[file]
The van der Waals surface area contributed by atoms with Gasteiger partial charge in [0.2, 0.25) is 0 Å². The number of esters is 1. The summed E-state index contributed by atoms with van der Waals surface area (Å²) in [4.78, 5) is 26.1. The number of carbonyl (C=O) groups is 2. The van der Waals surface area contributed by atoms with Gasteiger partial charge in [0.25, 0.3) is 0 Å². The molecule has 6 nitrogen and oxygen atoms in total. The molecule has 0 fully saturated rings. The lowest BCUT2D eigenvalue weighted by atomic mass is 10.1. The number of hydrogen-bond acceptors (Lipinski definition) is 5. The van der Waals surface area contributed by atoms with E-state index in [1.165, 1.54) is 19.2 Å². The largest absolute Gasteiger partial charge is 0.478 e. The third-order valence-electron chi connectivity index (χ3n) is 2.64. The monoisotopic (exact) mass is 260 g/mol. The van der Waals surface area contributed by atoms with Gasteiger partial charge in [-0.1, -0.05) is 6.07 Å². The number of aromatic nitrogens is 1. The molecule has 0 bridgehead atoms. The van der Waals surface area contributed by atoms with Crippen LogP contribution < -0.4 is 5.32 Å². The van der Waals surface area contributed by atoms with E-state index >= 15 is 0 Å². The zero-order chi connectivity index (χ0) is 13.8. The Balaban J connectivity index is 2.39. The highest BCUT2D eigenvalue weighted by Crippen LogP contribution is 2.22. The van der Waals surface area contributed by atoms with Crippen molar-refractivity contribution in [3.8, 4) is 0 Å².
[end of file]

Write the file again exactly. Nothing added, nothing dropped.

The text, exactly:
The van der Waals surface area contributed by atoms with Gasteiger partial charge in [0.2, 0.25) is 0 Å². The number of esters is 1. The summed E-state index contributed by atoms with van der Waals surface area (Å²) in [4.78, 5) is 26.1. The number of carbonyl (C=O) groups is 2. The van der Waals surface area contributed by atoms with Gasteiger partial charge in [0.25, 0.3) is 0 Å². The molecule has 6 nitrogen and oxygen atoms in total. The molecule has 0 fully saturated rings. The lowest BCUT2D eigenvalue weighted by atomic mass is 10.1. The number of hydrogen-bond acceptors (Lipinski definition) is 5. The van der Waals surface area contributed by atoms with E-state index in [1.165, 1.54) is 19.2 Å². The largest absolute Gasteiger partial charge is 0.478 e. The third-order valence-electron chi connectivity index (χ3n) is 2.64. The monoisotopic (exact) mass is 260 g/mol. The van der Waals surface area contributed by atoms with Gasteiger partial charge in [-0.1, -0.05) is 6.07 Å². The number of aromatic nitrogens is 1. The molecule has 0 bridgehead atoms. The van der Waals surface area contributed by atoms with Crippen LogP contribution < -0.4 is 5.32 Å². The van der Waals surface area contributed by atoms with E-state index >= 15 is 0 Å². The zero-order chi connectivity index (χ0) is 13.8. The Balaban J connectivity index is 2.39. The highest BCUT2D eigenvalue weighted by Crippen LogP contribution is 2.22. The van der Waals surface area contributed by atoms with Crippen molar-refractivity contribution in [3.8, 4) is 0 Å².